2. A FAILURE TO FOLLOW THROUGH OR PROVIDE ANY ONGOING SUPPORT.
I think it's fair to say that most of the training development programs don't think a one time training is the answer. However, the fact remains there is a striking lack of follow through or continued reinforcement after the initial training session. This, essentially renders the training program ineffective because without continued education and learning, salespeople will stop improving their process and likely forget everything they learned. Providing additional resources and follow up is key to helping lead salespeople to success. Ongoing training is essential and helps improve salesperson accountability while offering them support and mentoring.
What can be done ? Sales leaders must approach training as an ongoing process rather than just an onboarding process. Some companies have used virtual role playing where they may make mistakes and receive constructive feedback from their fellow peers and managers. Other companies have engaged in gamification whereby they can reward excellent performance while motivating salespeople who might not be performing so well.
Creating a coaching culture and having the sales rep in a 1:1 situation is great for the individual's’ ongoing development. It helps to reinforce learning and drive the sales person into continued improvements. The bottom line is to see big improvements in your sales team, structured training must be offered as a continuous process regularly.
3. A FAILURE NOT HAVE A ONE SIZE FITS ALL TRAINING PROGRAM.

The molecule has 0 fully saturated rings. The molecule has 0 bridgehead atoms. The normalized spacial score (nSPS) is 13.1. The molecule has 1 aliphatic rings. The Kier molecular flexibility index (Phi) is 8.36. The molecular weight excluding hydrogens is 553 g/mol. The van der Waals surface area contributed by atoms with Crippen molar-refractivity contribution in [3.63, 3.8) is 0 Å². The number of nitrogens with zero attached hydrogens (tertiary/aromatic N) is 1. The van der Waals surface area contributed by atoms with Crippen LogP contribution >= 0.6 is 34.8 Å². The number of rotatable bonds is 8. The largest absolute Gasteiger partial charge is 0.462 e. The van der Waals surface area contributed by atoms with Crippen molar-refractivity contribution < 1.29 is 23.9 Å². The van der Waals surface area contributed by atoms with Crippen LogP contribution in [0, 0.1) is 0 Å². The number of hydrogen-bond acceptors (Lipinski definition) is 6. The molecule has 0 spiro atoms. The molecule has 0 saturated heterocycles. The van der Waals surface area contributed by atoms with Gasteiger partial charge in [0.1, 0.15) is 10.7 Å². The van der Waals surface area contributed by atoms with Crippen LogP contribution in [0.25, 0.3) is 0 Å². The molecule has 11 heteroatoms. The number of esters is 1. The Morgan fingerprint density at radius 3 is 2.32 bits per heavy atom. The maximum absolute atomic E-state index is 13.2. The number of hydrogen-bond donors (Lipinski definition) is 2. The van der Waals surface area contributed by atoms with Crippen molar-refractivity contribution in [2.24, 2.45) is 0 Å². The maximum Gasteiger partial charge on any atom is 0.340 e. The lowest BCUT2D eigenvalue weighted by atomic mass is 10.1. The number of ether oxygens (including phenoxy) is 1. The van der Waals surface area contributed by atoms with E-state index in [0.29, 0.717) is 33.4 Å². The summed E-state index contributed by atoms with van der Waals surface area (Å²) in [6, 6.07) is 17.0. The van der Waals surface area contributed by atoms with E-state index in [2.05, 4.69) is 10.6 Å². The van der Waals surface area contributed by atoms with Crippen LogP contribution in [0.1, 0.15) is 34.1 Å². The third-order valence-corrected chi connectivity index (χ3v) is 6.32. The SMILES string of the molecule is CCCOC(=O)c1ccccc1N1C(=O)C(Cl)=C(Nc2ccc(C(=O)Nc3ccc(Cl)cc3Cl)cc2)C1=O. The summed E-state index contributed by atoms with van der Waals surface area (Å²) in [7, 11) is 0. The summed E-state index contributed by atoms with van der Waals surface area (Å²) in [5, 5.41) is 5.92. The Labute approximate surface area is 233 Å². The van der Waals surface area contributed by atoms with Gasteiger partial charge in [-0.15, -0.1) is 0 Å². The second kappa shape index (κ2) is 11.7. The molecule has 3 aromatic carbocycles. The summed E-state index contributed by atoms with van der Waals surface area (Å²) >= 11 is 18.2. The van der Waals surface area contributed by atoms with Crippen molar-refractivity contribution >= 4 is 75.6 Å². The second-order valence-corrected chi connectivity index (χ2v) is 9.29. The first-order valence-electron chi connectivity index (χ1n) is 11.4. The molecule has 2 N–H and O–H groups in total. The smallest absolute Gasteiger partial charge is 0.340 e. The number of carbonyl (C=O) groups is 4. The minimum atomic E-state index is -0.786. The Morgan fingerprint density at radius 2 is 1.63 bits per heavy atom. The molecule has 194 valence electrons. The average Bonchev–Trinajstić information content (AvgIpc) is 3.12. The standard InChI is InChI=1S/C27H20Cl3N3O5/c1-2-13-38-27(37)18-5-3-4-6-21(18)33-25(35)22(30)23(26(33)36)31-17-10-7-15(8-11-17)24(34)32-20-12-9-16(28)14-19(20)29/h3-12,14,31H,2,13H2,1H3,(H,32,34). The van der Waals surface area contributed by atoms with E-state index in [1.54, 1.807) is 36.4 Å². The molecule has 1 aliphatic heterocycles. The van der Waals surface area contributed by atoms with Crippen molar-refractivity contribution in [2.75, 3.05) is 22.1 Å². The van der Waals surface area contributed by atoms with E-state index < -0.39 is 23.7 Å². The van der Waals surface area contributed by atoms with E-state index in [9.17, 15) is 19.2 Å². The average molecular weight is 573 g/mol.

A generic sales training regimen may be a fit for some of your entry level team members, but likely will hold no value for high level productive members. So, this is the part where sales managers must get involved and actively participate in developing their sales force. If salespeople are all being taught the same thing, the unique needs of the customers and their market are not being considered. Managers can identify strengths and weaknesses and help make sure the right knowledge is being passed onto the right people. Clearly fundamental selling skills apply across multiple industries but if you can't apply the other concepts you are learning to your specific business, you won't get much value out of the program.
What can be done ? Every company is different. They have different needs and requirements so it is important for organizations to find a training provider who's learning objectives are closely aligned with the company's overall goal. Managers must provide skills assessment and identify how each individual would benefit from training.
Sales training should be viewed as an investment in your growth strategy, and effectiveness can be measured by return on investment. Businesses must stop treating training as a line item expense, and instead look at revenue growth and cost savings. If a sales development program will be effective, it must focus on the employee, provide an engaging and relevant interaction, and provide appropriate follow up and continued training. Leaders must carefully select and implement the right training program that meets the needs of their salespeople and ties into the company's overall goals. Investing in your employees is the most sustainable way to create value. The bottom line is, If you don't have sales training, you don't have growth.